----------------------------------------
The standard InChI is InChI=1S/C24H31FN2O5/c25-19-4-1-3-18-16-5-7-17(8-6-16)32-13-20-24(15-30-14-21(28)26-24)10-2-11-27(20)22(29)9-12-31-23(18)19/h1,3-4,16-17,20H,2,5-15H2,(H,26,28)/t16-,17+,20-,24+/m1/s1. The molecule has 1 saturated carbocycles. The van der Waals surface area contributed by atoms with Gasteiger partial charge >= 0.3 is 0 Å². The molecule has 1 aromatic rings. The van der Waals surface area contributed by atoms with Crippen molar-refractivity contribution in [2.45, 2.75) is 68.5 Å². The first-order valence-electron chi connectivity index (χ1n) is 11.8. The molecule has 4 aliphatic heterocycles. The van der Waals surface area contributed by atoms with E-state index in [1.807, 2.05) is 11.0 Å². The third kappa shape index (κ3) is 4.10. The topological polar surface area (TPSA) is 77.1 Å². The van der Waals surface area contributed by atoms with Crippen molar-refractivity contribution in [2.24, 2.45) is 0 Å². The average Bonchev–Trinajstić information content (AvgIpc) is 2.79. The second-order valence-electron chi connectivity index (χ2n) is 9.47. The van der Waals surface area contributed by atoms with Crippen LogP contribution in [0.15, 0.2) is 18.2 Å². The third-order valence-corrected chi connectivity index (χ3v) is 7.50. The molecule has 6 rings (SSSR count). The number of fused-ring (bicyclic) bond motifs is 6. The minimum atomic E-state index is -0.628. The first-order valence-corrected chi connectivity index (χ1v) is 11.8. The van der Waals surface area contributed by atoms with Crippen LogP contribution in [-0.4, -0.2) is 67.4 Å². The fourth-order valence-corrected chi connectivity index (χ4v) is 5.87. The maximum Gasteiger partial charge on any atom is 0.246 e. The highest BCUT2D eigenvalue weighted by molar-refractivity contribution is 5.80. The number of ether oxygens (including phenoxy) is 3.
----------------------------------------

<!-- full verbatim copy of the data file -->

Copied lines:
The standard InChI is InChI=1S/C24H31FN2O5/c25-19-4-1-3-18-16-5-7-17(8-6-16)32-13-20-24(15-30-14-21(28)26-24)10-2-11-27(20)22(29)9-12-31-23(18)19/h1,3-4,16-17,20H,2,5-15H2,(H,26,28)/t16-,17+,20-,24+/m1/s1. The molecule has 1 saturated carbocycles. The van der Waals surface area contributed by atoms with Gasteiger partial charge >= 0.3 is 0 Å². The molecule has 1 aromatic rings. The van der Waals surface area contributed by atoms with Crippen molar-refractivity contribution in [2.45, 2.75) is 68.5 Å². The first-order valence-electron chi connectivity index (χ1n) is 11.8. The molecule has 4 aliphatic heterocycles. The van der Waals surface area contributed by atoms with E-state index in [1.807, 2.05) is 11.0 Å². The third kappa shape index (κ3) is 4.10. The topological polar surface area (TPSA) is 77.1 Å². The van der Waals surface area contributed by atoms with Crippen molar-refractivity contribution in [2.24, 2.45) is 0 Å². The average Bonchev–Trinajstić information content (AvgIpc) is 2.79. The second-order valence-electron chi connectivity index (χ2n) is 9.47. The van der Waals surface area contributed by atoms with Crippen LogP contribution in [0.15, 0.2) is 18.2 Å². The third-order valence-corrected chi connectivity index (χ3v) is 7.50. The molecule has 6 rings (SSSR count). The number of fused-ring (bicyclic) bond motifs is 6. The minimum atomic E-state index is -0.628. The first-order valence-corrected chi connectivity index (χ1v) is 11.8. The van der Waals surface area contributed by atoms with Crippen LogP contribution in [-0.4, -0.2) is 67.4 Å². The fourth-order valence-corrected chi connectivity index (χ4v) is 5.87. The maximum Gasteiger partial charge on any atom is 0.246 e. The highest BCUT2D eigenvalue weighted by molar-refractivity contribution is 5.80. The number of ether oxygens (including phenoxy) is 3.